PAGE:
These two colossal tax policy agendas are conspiring to force multinationals into an immediate re-evaluation of their digital transformation programs. It’s difficult enough to prepare external invoice flows for the digital tax tsunami, but at least most companies have over the past decade taken process, organizational and technical measures to prepare such external documents for the rugged conditions of exchange with diverse trading partners outside the corporate firewall. Taking intra-group invoices from their cozy databases into a world where tax administrations assume they can be converted into massively complex XML formats of their design, digitally signed and exchanged by both the supplier and the buyer with tax administration platforms according to very specific request-and-approval choreographies, and then being archived in accordance with heterogenous legal requirements, is truly like telling your average office clerk they have 24 hours to climb the Annapurna.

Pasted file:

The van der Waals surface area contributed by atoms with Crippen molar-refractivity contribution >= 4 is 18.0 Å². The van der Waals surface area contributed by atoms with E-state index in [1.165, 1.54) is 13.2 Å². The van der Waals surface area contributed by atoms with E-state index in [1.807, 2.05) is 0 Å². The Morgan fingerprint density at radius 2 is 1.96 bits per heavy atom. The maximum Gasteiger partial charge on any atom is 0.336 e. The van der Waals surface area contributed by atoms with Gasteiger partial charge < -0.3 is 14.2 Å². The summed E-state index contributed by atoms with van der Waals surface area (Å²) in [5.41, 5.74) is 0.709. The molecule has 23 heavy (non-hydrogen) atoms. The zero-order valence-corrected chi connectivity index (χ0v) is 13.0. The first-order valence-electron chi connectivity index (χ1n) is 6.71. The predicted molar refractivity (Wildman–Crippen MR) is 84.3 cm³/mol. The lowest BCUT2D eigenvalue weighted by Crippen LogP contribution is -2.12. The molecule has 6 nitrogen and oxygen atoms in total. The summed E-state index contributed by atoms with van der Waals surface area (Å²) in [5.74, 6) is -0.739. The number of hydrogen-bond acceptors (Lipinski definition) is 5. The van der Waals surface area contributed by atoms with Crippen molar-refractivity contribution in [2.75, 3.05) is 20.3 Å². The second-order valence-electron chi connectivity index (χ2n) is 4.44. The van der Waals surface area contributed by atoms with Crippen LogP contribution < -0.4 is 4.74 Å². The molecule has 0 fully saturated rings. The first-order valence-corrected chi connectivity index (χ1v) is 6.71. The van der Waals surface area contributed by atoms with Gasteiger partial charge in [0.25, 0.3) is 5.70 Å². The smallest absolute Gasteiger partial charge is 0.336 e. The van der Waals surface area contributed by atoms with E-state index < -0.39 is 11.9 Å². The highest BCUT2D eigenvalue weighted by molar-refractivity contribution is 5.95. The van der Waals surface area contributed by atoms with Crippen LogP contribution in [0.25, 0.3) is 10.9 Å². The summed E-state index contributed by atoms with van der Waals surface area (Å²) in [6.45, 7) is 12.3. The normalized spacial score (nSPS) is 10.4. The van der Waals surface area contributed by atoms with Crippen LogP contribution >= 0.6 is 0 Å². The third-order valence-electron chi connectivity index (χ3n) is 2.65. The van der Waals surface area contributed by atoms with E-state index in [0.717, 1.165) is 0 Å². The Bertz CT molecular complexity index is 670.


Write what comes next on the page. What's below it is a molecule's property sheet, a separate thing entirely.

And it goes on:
Multinationals, it’s high time to take a hard look at your intra-group invoices and prepare them for a radically different future.

Take Action

Learn more about Sovos eInvoicing solutions and how to stay compliant amid changing regulations. 

Sign up for Email Updates

Stay up to date with the latest tax and compliance updates that may impact your business.

Author

Christiaan van der Valk